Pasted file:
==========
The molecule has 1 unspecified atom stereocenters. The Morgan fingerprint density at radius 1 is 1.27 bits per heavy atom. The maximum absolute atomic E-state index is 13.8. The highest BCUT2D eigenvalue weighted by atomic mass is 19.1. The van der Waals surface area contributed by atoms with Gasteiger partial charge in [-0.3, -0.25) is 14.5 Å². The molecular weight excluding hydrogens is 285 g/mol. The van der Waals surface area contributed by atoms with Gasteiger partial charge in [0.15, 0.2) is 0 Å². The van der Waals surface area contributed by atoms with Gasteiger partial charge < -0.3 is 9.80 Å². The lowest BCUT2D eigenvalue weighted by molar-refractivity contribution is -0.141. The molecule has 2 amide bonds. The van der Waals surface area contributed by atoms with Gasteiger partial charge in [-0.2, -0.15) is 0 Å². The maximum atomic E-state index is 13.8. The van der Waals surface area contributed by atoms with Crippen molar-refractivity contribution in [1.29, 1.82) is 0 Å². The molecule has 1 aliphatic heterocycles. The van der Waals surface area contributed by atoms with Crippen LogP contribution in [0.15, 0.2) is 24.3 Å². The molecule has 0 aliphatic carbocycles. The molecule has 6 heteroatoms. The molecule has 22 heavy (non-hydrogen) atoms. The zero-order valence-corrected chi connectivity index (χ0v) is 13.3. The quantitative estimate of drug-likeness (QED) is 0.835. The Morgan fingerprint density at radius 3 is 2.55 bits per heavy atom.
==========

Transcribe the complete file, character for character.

The molecule has 1 unspecified atom stereocenters. The Morgan fingerprint density at radius 1 is 1.27 bits per heavy atom. The maximum absolute atomic E-state index is 13.8. The highest BCUT2D eigenvalue weighted by atomic mass is 19.1. The van der Waals surface area contributed by atoms with Gasteiger partial charge in [-0.3, -0.25) is 14.5 Å². The molecular weight excluding hydrogens is 285 g/mol. The van der Waals surface area contributed by atoms with Gasteiger partial charge in [0.15, 0.2) is 0 Å². The van der Waals surface area contributed by atoms with Gasteiger partial charge < -0.3 is 9.80 Å². The lowest BCUT2D eigenvalue weighted by molar-refractivity contribution is -0.141. The molecule has 2 amide bonds. The van der Waals surface area contributed by atoms with Gasteiger partial charge in [-0.2, -0.15) is 0 Å². The maximum atomic E-state index is 13.8. The van der Waals surface area contributed by atoms with Crippen molar-refractivity contribution in [1.29, 1.82) is 0 Å². The molecule has 1 aliphatic heterocycles. The van der Waals surface area contributed by atoms with Crippen LogP contribution in [0.15, 0.2) is 24.3 Å². The molecule has 0 aliphatic carbocycles. The molecule has 6 heteroatoms. The molecule has 22 heavy (non-hydrogen) atoms. The zero-order valence-corrected chi connectivity index (χ0v) is 13.3. The quantitative estimate of drug-likeness (QED) is 0.835. The Morgan fingerprint density at radius 3 is 2.55 bits per heavy atom.